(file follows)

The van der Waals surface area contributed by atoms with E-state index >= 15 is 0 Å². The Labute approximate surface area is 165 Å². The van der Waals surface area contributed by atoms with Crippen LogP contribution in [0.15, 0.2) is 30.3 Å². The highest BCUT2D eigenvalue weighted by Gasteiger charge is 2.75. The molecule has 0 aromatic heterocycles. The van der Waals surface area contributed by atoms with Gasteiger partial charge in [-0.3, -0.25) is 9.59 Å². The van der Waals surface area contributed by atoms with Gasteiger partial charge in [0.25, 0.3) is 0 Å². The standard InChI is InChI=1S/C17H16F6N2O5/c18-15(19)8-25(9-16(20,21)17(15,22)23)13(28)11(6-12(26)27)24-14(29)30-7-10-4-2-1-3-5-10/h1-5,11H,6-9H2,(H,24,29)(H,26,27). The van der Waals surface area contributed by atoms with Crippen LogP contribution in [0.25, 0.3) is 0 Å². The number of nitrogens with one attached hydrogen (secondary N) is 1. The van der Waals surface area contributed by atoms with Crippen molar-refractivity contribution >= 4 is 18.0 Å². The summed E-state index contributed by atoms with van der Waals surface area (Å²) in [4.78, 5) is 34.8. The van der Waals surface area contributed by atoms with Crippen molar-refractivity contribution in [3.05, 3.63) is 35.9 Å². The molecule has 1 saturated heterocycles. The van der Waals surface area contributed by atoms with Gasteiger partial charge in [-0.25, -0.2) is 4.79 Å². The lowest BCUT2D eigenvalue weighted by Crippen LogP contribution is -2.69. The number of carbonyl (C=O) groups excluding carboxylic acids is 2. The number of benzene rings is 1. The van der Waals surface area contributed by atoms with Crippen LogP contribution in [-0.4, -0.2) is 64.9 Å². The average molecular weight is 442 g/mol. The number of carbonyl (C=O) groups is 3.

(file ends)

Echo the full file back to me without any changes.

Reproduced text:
The van der Waals surface area contributed by atoms with E-state index >= 15 is 0 Å². The Labute approximate surface area is 165 Å². The van der Waals surface area contributed by atoms with Crippen LogP contribution in [0.15, 0.2) is 30.3 Å². The highest BCUT2D eigenvalue weighted by Gasteiger charge is 2.75. The molecule has 0 aromatic heterocycles. The van der Waals surface area contributed by atoms with Gasteiger partial charge in [-0.3, -0.25) is 9.59 Å². The van der Waals surface area contributed by atoms with Gasteiger partial charge in [0.25, 0.3) is 0 Å². The standard InChI is InChI=1S/C17H16F6N2O5/c18-15(19)8-25(9-16(20,21)17(15,22)23)13(28)11(6-12(26)27)24-14(29)30-7-10-4-2-1-3-5-10/h1-5,11H,6-9H2,(H,24,29)(H,26,27). The van der Waals surface area contributed by atoms with Crippen LogP contribution in [0.25, 0.3) is 0 Å². The number of nitrogens with one attached hydrogen (secondary N) is 1. The van der Waals surface area contributed by atoms with Crippen molar-refractivity contribution >= 4 is 18.0 Å². The summed E-state index contributed by atoms with van der Waals surface area (Å²) in [4.78, 5) is 34.8. The van der Waals surface area contributed by atoms with Crippen molar-refractivity contribution in [3.05, 3.63) is 35.9 Å². The molecule has 1 saturated heterocycles. The van der Waals surface area contributed by atoms with Gasteiger partial charge in [-0.25, -0.2) is 4.79 Å². The lowest BCUT2D eigenvalue weighted by Crippen LogP contribution is -2.69. The number of carbonyl (C=O) groups excluding carboxylic acids is 2. The number of benzene rings is 1. The van der Waals surface area contributed by atoms with Crippen LogP contribution in [-0.4, -0.2) is 64.9 Å². The average molecular weight is 442 g/mol. The number of carbonyl (C=O) groups is 3.